the most critical moment the Party remains without literature, as 
happened, for instance, with the Czechoslovakian Communist Party. 

* * * All Communist Parties must without fail have an exten- 
sive apparatus for the publication of illegal Party literature : print- 
ing plants, various kinds of rotary machines, copying machines, 
mimeographs, and simple hectographs in order to publish illegal 
literature, newspapers, leaflets, etc. In particular it is absolutely 



160 UN-AMERICAN ACTIVITIES IN CALIFORNIA 

essential that the local Party Committees should guarantee the 
publication of the factory papers for the factory cells of the big 
enterprises, especially in connection with the carrying out of the 
campaigns. * * * With regard to illegal literature it is also neces-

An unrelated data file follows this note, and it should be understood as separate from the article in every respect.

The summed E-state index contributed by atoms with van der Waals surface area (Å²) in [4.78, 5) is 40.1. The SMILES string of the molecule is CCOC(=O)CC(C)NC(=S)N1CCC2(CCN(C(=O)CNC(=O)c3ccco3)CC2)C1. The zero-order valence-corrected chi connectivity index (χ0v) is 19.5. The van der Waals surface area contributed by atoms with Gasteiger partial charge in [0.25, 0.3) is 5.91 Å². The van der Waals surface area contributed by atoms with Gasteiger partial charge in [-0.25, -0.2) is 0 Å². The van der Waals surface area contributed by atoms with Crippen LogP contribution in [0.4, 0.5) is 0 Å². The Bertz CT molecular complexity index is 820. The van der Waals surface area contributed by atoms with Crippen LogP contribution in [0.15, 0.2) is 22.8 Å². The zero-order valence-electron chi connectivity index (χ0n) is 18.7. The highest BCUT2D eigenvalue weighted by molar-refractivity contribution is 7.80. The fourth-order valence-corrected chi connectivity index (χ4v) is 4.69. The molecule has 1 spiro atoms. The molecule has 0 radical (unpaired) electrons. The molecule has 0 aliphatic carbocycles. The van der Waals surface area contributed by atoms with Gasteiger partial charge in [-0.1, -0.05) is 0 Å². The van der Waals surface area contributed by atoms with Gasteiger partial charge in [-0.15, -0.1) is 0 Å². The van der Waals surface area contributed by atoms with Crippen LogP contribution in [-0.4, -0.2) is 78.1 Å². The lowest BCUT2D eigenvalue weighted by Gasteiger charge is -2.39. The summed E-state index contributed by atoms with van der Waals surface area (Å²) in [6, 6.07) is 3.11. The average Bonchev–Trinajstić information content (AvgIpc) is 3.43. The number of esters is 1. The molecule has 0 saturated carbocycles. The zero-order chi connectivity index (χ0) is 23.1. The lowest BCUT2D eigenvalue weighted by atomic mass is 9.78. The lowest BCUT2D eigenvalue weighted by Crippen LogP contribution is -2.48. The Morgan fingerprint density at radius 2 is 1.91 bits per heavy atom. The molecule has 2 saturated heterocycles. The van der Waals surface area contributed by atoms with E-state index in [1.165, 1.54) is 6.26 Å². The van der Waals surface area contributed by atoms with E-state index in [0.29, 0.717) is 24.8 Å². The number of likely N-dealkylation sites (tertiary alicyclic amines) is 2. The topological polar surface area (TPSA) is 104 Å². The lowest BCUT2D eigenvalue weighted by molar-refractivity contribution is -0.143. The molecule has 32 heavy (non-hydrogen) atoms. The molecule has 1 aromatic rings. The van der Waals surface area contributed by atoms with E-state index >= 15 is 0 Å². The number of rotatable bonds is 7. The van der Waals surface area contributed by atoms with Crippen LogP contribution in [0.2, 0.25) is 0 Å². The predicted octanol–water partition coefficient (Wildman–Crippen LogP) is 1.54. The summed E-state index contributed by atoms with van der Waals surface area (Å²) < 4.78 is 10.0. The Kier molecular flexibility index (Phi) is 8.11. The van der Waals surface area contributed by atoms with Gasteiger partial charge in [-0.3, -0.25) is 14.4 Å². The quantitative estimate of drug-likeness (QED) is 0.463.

sary to have ready arrangements for its distribution. For that it is 
essential to have a special apparatus for distribution which must 
not, as a rule, coincide with the general apparatus of the Party 
Committee. (Committee's italics.) * Special comrades must be 
brought into this end, there must be special addresses for the safe- 
keeping and conveyance of literature from the printing press to the 
district and from the districts and localities to the factories for 
distribution among the workers. * * * 

One of the members of the committee should undertake the 
duty of the organization of proletarian self-defense. This is now 
beyond all doubt essential. There is a great deal of talk about